51:4 Listen to me, my people, and give heed to me, my nation; for a teaching will go out from me, and my justice for a light to the peoples.

51:5 I will bring near my deliverance swiftly, my salvation has gone out and my arms will rule the peoples; the coastlands wait for me, and for my arm they hope.

51:6 Lift up your eyes to the heavens, and look at the earth beneath; for the heavens will vanish like smoke, the earth will wear out like a garment, and those who live on it will die like gnats; but my salvation will be forever, and my deliverance will never be ended.

Psalm 138
138:1 I give you thanks, O LORD, with my whole heart; before the gods I sing your praise;

138:2 I bow down toward your holy temple and give thanks to your name for your steadfast love and your faithfulness; for you have exalted your name and your word above everything.

138:3 On the day I called, you answered me, you increased my strength of soul.

138:4 All the kings of the earth shall praise you, O LORD, for they have heard the words of your mouth.

138:5 They shall sing of the ways of the LORD, for great is the glory of the LORD.

138:6 For though the LORD is high, he regards the lowly; but the haughty he perceives from far away.

138:7 Though I walk in the midst of trouble, you preserve me against the wrath of my enemies; you stretch out your hand, and your right hand delivers me.

138:8 The LORD will fulfill his purpose for me; your steadfast love, O LORD, endures forever. Do not forsake the work of your hands.

Romans 12:1-8
12:1 I appeal to you therefore, brothers and sisters, by the mercies of God, to present your bodies as a living sacrifice, holy and acceptable to God, which is your spiritual worship.

12:2 Do not be conformed to this world, but be transformed by the renewing of your minds, so that you may discern what is the will of God–what is good and acceptable and perfect.

12:3 For by the grace given to me I say to everyone among you not to think of yourself more highly than you ought to think, but to think with sober judgment, each according to the measure of faith that God has assigned.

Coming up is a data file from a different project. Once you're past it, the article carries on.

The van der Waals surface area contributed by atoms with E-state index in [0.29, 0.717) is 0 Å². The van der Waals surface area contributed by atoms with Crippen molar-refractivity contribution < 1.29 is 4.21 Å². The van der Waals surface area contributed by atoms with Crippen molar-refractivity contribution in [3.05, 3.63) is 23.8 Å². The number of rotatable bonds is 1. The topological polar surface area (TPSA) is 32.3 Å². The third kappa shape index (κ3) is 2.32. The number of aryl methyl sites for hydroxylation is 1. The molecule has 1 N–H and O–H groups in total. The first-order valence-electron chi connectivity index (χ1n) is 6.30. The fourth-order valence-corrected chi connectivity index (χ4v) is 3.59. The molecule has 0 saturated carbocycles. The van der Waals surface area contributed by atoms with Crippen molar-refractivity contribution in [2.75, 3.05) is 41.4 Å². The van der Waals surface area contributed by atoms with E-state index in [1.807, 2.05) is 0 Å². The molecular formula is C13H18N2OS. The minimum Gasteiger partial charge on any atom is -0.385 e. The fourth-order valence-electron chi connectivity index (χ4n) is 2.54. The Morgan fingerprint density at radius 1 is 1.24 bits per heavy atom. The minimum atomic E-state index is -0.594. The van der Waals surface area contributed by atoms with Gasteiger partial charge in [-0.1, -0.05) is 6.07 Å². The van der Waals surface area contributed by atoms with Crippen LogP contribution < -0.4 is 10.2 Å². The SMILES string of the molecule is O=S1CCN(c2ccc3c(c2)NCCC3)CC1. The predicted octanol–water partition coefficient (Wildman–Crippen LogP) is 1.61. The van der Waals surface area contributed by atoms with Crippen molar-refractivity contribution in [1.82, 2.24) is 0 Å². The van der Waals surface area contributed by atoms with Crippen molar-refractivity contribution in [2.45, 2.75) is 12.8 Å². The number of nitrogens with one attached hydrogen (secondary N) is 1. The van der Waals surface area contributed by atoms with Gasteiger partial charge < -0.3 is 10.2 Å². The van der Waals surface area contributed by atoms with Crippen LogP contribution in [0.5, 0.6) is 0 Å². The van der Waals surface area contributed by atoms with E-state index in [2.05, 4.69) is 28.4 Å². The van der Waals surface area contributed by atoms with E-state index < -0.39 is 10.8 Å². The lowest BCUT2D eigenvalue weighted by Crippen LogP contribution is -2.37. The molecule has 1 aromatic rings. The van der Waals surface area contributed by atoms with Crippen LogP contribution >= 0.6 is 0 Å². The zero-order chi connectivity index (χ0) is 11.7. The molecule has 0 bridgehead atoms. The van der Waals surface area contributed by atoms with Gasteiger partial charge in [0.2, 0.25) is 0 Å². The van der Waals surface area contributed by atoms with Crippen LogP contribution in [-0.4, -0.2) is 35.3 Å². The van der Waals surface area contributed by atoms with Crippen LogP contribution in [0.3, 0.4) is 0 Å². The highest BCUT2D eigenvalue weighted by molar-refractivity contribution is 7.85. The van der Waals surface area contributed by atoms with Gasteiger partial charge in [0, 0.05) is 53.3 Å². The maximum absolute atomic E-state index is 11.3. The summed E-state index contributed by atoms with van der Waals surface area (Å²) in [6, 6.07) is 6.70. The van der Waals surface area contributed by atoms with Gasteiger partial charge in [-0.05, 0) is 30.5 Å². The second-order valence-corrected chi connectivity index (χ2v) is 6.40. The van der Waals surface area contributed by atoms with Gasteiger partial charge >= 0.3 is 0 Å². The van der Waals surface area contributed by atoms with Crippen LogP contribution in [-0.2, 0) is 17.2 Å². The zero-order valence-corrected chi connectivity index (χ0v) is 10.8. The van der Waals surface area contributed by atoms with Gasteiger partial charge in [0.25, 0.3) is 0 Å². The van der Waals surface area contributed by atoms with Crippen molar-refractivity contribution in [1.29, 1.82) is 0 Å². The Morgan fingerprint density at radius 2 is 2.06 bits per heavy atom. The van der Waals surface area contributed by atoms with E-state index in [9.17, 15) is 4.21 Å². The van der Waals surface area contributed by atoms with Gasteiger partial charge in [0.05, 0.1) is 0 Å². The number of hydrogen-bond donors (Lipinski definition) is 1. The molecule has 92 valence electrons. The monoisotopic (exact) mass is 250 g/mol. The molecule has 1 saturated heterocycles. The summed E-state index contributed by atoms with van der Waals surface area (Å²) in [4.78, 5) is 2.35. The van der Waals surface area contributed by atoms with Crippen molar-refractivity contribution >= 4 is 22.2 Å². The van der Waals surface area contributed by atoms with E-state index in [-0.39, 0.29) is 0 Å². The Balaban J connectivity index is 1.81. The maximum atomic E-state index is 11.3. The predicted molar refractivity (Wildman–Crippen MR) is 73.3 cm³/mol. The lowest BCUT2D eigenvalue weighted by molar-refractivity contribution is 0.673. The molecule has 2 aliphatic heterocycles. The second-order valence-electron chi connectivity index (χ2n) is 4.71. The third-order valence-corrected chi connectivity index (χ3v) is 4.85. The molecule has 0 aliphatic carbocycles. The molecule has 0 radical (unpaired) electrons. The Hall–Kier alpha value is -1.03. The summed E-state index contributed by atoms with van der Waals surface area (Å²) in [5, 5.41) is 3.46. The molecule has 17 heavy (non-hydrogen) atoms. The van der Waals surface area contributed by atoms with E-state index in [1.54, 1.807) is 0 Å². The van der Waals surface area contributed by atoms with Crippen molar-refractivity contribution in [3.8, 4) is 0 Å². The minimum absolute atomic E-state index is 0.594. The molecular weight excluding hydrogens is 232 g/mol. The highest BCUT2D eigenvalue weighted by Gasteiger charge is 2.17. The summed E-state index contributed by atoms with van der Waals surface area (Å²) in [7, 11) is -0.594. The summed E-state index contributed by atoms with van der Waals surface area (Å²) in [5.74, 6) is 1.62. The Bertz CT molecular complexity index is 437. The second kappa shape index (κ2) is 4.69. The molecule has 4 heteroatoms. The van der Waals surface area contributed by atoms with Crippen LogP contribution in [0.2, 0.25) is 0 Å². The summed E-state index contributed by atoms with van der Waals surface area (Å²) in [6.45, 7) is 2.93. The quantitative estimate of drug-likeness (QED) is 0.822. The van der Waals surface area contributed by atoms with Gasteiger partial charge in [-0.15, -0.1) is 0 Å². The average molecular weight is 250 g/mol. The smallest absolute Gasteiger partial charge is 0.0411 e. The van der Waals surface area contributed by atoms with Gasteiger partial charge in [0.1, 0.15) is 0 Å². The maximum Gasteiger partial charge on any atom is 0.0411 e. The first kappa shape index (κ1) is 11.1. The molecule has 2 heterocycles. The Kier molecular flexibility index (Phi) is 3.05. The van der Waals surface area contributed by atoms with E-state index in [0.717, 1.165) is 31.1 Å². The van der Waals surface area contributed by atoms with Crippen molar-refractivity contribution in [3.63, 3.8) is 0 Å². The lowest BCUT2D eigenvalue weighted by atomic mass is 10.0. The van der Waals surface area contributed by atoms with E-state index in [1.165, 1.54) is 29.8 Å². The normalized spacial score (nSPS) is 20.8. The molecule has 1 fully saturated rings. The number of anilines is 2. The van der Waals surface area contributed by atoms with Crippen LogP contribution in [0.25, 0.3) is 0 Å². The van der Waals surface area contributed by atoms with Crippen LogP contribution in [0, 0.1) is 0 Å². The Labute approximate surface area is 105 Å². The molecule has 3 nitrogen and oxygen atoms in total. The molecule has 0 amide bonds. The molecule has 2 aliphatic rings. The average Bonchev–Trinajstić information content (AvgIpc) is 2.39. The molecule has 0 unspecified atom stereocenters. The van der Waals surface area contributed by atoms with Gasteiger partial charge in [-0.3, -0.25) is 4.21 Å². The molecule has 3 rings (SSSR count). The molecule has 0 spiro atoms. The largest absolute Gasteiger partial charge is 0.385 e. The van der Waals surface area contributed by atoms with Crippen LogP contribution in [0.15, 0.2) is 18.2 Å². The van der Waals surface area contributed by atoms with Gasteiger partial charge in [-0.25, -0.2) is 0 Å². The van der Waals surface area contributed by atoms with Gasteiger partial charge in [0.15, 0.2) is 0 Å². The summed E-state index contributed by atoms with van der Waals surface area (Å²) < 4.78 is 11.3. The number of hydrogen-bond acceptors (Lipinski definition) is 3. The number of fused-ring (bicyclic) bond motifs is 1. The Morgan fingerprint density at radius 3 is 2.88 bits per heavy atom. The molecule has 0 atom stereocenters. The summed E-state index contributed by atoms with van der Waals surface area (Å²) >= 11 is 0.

12:4 For as in one body we have many members, and not all the members have the same function,

12:5 so we, who are many, are one body in Christ, and individually we are members one of another.

12:6 We have gifts that differ according to the grace given to us: prophecy, in proportion to faith;

12:7 ministry, in ministering; the teacher, in teaching;

12:8 the exhorter, in exhortation; the giver, in generosity; the leader, in diligence; the compassionate, in cheerfulness.

Matthew 16:13-20
16:13 Now when Jesus came into the district of Caesarea Philippi, he asked his disciples, “Who do people say that the Son of Man is?”

16:14 And they said, “Some say John the Baptist, but others Elijah, and still others Jeremiah or one of the prophets.”

16:15 He said to them, “But who do you say that I am?”

16:16 Simon Peter answered, “You are the Messiah, the Son of the living God.”

16:17 And Jesus answered him, “Blessed are you, Simon son of Jonah! For flesh and blood has not revealed this to you, but my Father in heaven.

16:18 And I tell you, you are Peter, and on this rock I will build my church, and the gates of Hades will not prevail against it.

16:19 I will give you the keys of the kingdom of heaven, and whatever you bind on earth will be bound in heaven, and whatever you loose on earth will be loosed in heaven.”

16:20 Then he sternly ordered the disciples not to tell anyone that he was the Messiah.